The Earth has been in an Ice House Climate for the last 30 million When the Earth is in its "Ice House" climate mode, there is ice at the poles.  The polar ice sheet expands and contacts because of variations in the Earth's orbit (Milankovitch cycles).  The last expansion of the polar ice sheets took place about 18,000 years ago

The Present-day world has well defined climatic zones. : 

The Present-day world has well defined climatic zones. We are entering a new phase of continental collision that will ultimately result in the formation of a new Pangea supercontinent in the future.  Global climate is warming because we are leaving an Ice Age and because we are adding greenhouse gases to the atmosphere.

This is the way the World may look like 50 million years from now! : 

This is the way the World may look like 50 million years from now! If we continue present-day plate motions the Atlantic will widen, Africa will collide with Europe closing the Mediterranean, Australia will collide with S.E. Asia, and California will slide northward up the coast to Alaska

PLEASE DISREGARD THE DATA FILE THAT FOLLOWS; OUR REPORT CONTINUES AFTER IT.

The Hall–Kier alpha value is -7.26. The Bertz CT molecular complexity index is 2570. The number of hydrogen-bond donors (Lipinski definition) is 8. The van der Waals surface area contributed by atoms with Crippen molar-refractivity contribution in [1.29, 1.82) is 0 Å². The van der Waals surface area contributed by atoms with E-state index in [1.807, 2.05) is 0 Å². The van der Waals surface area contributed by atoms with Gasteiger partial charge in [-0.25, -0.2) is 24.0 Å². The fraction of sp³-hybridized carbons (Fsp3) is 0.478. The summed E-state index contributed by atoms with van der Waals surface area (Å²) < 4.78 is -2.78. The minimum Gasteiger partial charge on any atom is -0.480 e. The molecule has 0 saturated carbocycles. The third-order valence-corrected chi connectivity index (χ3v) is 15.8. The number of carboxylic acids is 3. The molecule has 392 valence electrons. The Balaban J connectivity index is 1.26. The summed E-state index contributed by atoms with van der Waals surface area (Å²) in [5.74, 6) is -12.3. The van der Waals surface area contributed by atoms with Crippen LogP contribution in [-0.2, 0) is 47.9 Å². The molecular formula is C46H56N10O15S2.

The Atlantic Ocean begins to Close : 

The Atlantic Ocean begins to Close New subduction zones along the eastern coasts of North America and South America will begin to consume the ocean floor separating North America from Africa.  About 100 million years from now the present-day Mid-Atlantic Ridge will be subducted and the continents will come closer together

"Pangea Ultima" will form 250 million years in the Future : 

"Pangea Ultima" will form 250 million years in the Future The next Pangea, "Pangea Ultima" will form as a result of the subduction of the ocean floor of the North and South Atlantic beneath eastern North America and South America.  This supercontinent will have a small ocean basin trapped at its center.

Thank you : 

Thank you